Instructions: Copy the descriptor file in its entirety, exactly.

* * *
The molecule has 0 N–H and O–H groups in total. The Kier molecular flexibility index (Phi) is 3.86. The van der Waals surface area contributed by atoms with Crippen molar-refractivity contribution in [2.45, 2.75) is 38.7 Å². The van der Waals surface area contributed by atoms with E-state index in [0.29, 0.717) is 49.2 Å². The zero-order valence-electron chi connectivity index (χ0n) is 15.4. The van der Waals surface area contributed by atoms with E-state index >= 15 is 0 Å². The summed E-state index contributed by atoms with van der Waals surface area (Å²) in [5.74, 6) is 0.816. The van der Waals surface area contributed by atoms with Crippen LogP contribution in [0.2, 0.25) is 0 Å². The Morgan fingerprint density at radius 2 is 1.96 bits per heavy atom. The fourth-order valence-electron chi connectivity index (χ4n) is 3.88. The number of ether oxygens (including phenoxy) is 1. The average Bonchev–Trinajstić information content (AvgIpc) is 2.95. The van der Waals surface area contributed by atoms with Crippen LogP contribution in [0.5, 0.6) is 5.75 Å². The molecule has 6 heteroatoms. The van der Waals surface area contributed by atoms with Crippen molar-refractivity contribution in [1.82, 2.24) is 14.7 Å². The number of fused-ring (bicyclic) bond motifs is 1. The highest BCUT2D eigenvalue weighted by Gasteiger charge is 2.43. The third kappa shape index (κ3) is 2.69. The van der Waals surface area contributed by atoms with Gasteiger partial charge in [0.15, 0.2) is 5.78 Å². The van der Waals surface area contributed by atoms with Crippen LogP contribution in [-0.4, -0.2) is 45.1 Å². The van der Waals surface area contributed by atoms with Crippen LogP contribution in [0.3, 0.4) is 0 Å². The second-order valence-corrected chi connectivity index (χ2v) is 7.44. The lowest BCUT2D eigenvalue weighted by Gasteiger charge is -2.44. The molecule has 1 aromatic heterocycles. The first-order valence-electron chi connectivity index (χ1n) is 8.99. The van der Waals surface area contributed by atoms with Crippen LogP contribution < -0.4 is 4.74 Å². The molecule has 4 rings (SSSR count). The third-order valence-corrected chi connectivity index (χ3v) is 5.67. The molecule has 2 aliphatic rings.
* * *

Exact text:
The molecule has 0 N–H and O–H groups in total. The Kier molecular flexibility index (Phi) is 3.86. The van der Waals surface area contributed by atoms with Crippen molar-refractivity contribution in [2.45, 2.75) is 38.7 Å². The van der Waals surface area contributed by atoms with E-state index in [0.29, 0.717) is 49.2 Å². The zero-order valence-electron chi connectivity index (χ0n) is 15.4. The van der Waals surface area contributed by atoms with E-state index >= 15 is 0 Å². The summed E-state index contributed by atoms with van der Waals surface area (Å²) in [5.74, 6) is 0.816. The van der Waals surface area contributed by atoms with Crippen LogP contribution in [0.2, 0.25) is 0 Å². The Morgan fingerprint density at radius 2 is 1.96 bits per heavy atom. The fourth-order valence-electron chi connectivity index (χ4n) is 3.88. The number of ether oxygens (including phenoxy) is 1. The average Bonchev–Trinajstić information content (AvgIpc) is 2.95. The van der Waals surface area contributed by atoms with Crippen LogP contribution in [0.5, 0.6) is 5.75 Å². The molecule has 6 heteroatoms. The van der Waals surface area contributed by atoms with Crippen molar-refractivity contribution in [1.82, 2.24) is 14.7 Å². The number of fused-ring (bicyclic) bond motifs is 1. The highest BCUT2D eigenvalue weighted by Gasteiger charge is 2.43. The third kappa shape index (κ3) is 2.69. The van der Waals surface area contributed by atoms with Gasteiger partial charge in [0.15, 0.2) is 5.78 Å². The van der Waals surface area contributed by atoms with Crippen LogP contribution in [-0.4, -0.2) is 45.1 Å². The van der Waals surface area contributed by atoms with Crippen LogP contribution in [0.3, 0.4) is 0 Å². The second-order valence-corrected chi connectivity index (χ2v) is 7.44. The lowest BCUT2D eigenvalue weighted by Gasteiger charge is -2.44. The molecule has 1 aromatic heterocycles. The first-order valence-electron chi connectivity index (χ1n) is 8.99. The van der Waals surface area contributed by atoms with Crippen LogP contribution < -0.4 is 4.74 Å². The molecule has 4 rings (SSSR count). The third-order valence-corrected chi connectivity index (χ3v) is 5.67. The molecule has 2 aliphatic rings.